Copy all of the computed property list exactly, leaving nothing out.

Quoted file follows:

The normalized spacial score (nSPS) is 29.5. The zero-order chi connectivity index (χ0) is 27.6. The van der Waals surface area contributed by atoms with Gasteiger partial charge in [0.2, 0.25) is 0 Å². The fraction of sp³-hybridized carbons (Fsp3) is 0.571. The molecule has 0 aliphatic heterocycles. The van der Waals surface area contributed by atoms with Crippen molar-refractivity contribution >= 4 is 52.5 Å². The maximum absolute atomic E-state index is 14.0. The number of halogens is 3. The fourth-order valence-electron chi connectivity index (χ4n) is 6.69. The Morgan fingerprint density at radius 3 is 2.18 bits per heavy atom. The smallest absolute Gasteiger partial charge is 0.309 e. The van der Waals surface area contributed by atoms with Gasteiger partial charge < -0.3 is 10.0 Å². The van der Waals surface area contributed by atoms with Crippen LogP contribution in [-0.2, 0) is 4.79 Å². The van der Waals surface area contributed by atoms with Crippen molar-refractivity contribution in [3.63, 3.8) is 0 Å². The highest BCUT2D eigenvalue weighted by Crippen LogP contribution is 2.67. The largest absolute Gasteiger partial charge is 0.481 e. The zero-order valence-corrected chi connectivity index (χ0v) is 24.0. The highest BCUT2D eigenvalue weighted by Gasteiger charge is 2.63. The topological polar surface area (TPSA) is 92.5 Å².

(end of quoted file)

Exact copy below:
The normalized spacial score (nSPS) is 29.5. The zero-order chi connectivity index (χ0) is 27.6. The van der Waals surface area contributed by atoms with Gasteiger partial charge in [0.2, 0.25) is 0 Å². The fraction of sp³-hybridized carbons (Fsp3) is 0.571. The molecule has 0 aliphatic heterocycles. The van der Waals surface area contributed by atoms with Crippen molar-refractivity contribution >= 4 is 52.5 Å². The maximum absolute atomic E-state index is 14.0. The number of halogens is 3. The fourth-order valence-electron chi connectivity index (χ4n) is 6.69. The Morgan fingerprint density at radius 3 is 2.18 bits per heavy atom. The smallest absolute Gasteiger partial charge is 0.309 e. The van der Waals surface area contributed by atoms with Gasteiger partial charge < -0.3 is 10.0 Å². The van der Waals surface area contributed by atoms with Crippen LogP contribution in [-0.2, 0) is 4.79 Å². The van der Waals surface area contributed by atoms with Crippen molar-refractivity contribution in [3.63, 3.8) is 0 Å². The highest BCUT2D eigenvalue weighted by Crippen LogP contribution is 2.67. The largest absolute Gasteiger partial charge is 0.481 e. The zero-order valence-corrected chi connectivity index (χ0v) is 24.0. The highest BCUT2D eigenvalue weighted by Gasteiger charge is 2.63. The topological polar surface area (TPSA) is 92.5 Å².